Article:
The next book was delivered to me by mistake (ordered by someone in Florida).  I took this as a sign, and read “Eating Well for Optimum Health” by Andrew Weil several times.  It has a chapter devoted to Omega-3s and lots of suggestions for a healthy diet.  However,  I think the Omega-3 message was lost in all the other information that he discusses in his book, although it is very interesting.

After a long hiatus, a friend introduced me to”The China Study” by Colin Campbell.  I really enjoyed this book.  The writing is clear, and very convincing in supporting a vegetarian (more correctly, vegan) lifestyle, eliminating animal products and especially milk and animal protein and fat from the diet.  It is hard to argue with the moral and ethical arguments in support of eating no meat.  Even Einstein believed in vegetarianism.  However, another friend commented that the statistical studies quoted in the book do not actually support a completely vegan diet, but instead a diet with a small amount of animal protein.  The vegans argue that a vegan diet supplies all the protein anyone could require.  In any event, my attempts at veganism (not a 100% commitment) resulted in high triglygeride blood levels and higher blood sugar levels.   A Google search suggested fish oil supplements to lower triglycerides, and a further search of references to Omega-3s led to purchasing “The Omega Diet” on Amazon.com.  Then, a few weeks later, Amazon suggested I might be interested in “The Queen of Fats” since I was interested in Omega-3s(!).

Neal Barnard (“Dr. Neal Barnard’s Program for Reversing Diabetes“) and Dr. John McDougall are committed to low fat vegetarian diets as the way to improved health.  Although vegans argue that they are statistically more healthy, for me, veganism was not the entire solution.  For me personally, the emphasis has to be on increasing Omega-3 intake as the first priority.

Dr. McDougall has an email subscription service that argues against a lot of conventional medical opinion.  He notes that medications intended to control cholesterol and blood sugar levels have not actually resulted in provable improvements in health.  In a recent post (July 12, 2010) he disputes many of the conclusions of the 2010 Dietary Guidelines Advisory Committee’s recent report.  He says “Saturated fat and cholesterol are synonymous with meat, dairy, and egg products. Ample evidence establishes beyond any reasonable doubt that the consumption of animal products are a major player in the cause of” many diseases.  He cites many reasons for his alternate recommendations, for example, that “the preponderance of scientific evidence recognizes animal foods, high in acids and protein, as damaging to the bones. The human body neutralizes dietary acids by releasing alkaline materials (carbonates, citrates, and sodium) from the bones. The chronic acidosis caused by consuming usual quantities of cheese, meat, poultry, fish, and shellfish is the primary cause of osteoporosis.”

Dr. McDougall suggests saturated animal fats are harmful to health.  However, there is evidence that in the last few decades saturated fat consumption has decreased in the USA, but health has arguably decreased (perhaps mainly due to increased Omega-6 consumptions and a worsening O6:O3 ratio).  However, the body can store infinite amount of fat, and overconsumption of fat will inevitably lead to obesity.   The potential benefit of Omega-3s is that they may increase body metabolic rates, and catalyze increased fat burning.  On the other hand, the health populations deprived of animal products in World War II very quickly improved after that imposed change in diet.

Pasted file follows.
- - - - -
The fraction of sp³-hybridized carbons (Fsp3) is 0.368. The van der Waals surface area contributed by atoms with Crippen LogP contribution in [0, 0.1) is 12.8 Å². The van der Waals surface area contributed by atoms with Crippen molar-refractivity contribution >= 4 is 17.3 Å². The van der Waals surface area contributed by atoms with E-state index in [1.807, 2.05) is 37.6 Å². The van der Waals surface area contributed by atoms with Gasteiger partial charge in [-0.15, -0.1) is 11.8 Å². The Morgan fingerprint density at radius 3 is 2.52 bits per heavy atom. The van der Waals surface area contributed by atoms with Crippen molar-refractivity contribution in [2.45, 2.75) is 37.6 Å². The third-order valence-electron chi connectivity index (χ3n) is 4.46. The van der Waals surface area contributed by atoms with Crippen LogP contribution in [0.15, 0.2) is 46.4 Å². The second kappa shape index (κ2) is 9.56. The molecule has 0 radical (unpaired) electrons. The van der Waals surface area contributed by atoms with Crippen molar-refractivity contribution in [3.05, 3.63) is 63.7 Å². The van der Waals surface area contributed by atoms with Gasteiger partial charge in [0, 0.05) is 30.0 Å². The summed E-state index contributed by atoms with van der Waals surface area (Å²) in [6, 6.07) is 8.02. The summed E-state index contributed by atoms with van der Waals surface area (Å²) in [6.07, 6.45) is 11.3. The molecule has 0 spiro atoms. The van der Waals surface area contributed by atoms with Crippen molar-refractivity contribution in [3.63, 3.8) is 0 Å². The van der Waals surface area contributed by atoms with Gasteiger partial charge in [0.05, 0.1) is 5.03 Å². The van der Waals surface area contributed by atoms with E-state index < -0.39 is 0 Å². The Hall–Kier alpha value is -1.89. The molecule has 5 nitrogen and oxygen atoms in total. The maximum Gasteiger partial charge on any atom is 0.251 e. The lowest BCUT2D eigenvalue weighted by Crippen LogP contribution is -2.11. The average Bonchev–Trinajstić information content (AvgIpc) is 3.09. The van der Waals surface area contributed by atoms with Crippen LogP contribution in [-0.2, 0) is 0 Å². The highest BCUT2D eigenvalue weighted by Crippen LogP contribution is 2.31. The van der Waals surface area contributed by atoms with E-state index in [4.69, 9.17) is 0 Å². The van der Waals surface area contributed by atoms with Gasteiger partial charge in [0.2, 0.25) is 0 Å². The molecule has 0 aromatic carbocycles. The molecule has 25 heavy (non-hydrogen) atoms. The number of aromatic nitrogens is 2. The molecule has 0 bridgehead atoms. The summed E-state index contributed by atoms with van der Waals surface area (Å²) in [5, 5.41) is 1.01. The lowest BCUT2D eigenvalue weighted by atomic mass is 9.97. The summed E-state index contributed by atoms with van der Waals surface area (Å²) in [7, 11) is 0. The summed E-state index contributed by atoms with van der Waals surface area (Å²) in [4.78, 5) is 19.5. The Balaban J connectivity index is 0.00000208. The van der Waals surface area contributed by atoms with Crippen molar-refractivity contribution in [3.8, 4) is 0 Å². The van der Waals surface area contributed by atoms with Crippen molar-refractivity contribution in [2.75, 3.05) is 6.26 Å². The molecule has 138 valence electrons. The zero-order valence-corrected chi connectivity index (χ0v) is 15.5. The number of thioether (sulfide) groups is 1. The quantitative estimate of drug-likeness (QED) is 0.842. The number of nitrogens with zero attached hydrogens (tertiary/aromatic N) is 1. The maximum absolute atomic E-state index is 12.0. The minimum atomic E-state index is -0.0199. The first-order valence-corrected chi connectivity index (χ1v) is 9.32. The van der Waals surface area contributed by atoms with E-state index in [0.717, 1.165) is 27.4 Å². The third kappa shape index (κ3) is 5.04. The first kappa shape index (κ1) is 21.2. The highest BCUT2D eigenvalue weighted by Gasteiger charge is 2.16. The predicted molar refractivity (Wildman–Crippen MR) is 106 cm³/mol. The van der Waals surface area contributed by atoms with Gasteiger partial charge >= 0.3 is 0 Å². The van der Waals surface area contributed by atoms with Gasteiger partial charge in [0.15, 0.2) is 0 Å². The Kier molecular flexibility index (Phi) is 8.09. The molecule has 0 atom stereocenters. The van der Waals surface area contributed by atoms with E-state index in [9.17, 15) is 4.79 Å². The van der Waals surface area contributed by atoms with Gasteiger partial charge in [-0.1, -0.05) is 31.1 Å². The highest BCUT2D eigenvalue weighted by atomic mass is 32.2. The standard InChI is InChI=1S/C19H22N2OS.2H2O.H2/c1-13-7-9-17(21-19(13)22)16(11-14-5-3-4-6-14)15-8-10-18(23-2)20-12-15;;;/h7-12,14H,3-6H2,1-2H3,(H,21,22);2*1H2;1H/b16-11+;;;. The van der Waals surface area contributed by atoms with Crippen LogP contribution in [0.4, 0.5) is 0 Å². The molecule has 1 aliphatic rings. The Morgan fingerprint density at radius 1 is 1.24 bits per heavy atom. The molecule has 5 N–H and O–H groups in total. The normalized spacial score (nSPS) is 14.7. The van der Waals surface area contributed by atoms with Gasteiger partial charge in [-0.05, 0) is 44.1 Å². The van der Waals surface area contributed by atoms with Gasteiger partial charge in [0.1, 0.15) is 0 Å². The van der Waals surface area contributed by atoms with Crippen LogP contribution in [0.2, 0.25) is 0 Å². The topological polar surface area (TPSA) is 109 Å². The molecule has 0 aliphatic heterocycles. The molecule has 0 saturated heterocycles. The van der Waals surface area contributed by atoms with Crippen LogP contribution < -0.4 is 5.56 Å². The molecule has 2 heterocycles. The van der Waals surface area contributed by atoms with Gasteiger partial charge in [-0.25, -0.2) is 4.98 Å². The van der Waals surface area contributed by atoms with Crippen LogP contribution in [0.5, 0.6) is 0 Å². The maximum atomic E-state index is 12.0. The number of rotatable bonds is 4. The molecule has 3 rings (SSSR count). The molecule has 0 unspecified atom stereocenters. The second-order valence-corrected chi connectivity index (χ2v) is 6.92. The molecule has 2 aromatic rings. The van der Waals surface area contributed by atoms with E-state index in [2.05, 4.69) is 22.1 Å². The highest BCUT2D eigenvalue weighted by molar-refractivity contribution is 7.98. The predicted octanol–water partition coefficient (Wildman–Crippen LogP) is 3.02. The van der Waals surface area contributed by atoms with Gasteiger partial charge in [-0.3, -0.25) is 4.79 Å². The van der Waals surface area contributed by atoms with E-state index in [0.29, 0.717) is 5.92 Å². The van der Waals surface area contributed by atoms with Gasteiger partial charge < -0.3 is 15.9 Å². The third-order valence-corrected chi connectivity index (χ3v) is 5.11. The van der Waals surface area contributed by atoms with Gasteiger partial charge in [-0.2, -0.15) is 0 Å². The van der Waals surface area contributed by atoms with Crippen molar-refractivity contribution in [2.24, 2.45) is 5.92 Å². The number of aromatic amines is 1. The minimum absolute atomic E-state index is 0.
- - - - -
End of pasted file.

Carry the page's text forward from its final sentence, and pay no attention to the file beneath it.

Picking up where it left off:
I fully support the concept of veganism, but I think that the priority should be more focused to (as suggested by Michael Pollan) simply greens, real foods, and eating moderately.  I have tried to cut back my milk product intake (although I have a weakness for Swiss cheese) and increase my consumption of greens, as well as eliminate non-wild meat and only eat moderate amounts of wild meat (and fish oil) and refined grains.  With regard to grains, sprouted grain flour may be easier to digest than white flour, but it is still a processed food.  I do not yet know whether 1/2 cup of ground flax seed and greens and fresh vegetable juice every day would supply enough of the essential Omega-3s for my needs, without supplementation with fish and fish oil.  I recognize that the current rates of fish consumption in the world are not sustainable in the long term, just as we are using up all the remaining oil resources at an unsustainable rate.  However, for the moment I accept that a lifetime of Omega-3 deficiency requires significantly increased Omega-3 intake, at least until the total amount of fat stored in my body reaches the optimum ratio of Omega-6 to Omega-3.

It is important to realise that the goal is to achieve a balanced ratio of Omega-3 to Omega-6, not to eliminate Omega-6s (and other fats) from our diets.  It is just that the modern diet supplies an unhealthy amount of Omega-6s compared to the Omega-3s.  Inquiring minds will ask what would be the symptoms of overconsumption of Omega-3s?  There is very little research on this topic, and very little can be said with certainty.  However, as noted in “The Queen of Fats” by Susan Allport, the Greenland Eskimos (with a diet high in fish and seal and whale blubber) were known to have no arterial diseases, but instead died of infections and tuberculosis.  In addition, their blood took about twice as long to clot as the Danes, and they were known to suffer from nose bleeds.  Since the  Greenland population had virtually no access to green vegetables, and consumed high amounts of saturated fats, it is difficult to know whether, (if susceptibility to infection is associated with high omega-3 intake) that susceptibility to infection could be reduced by increased antioxidant consumption and decreased saturated fats.  However, at the very least, too frequent nose bleeds would be a signal to reduce Omega-3 intake.

The “Omega-3 Connection” by Andrew Stoll focuses on the studies which show that Omega-3 fish oils can alleviate depression and bipolar disorder.  In a review on Amazon.ca, Patrick Quillin refers to the fact that fish oil contains primary nutrients missing from the Standard Amercian Diet (SAD).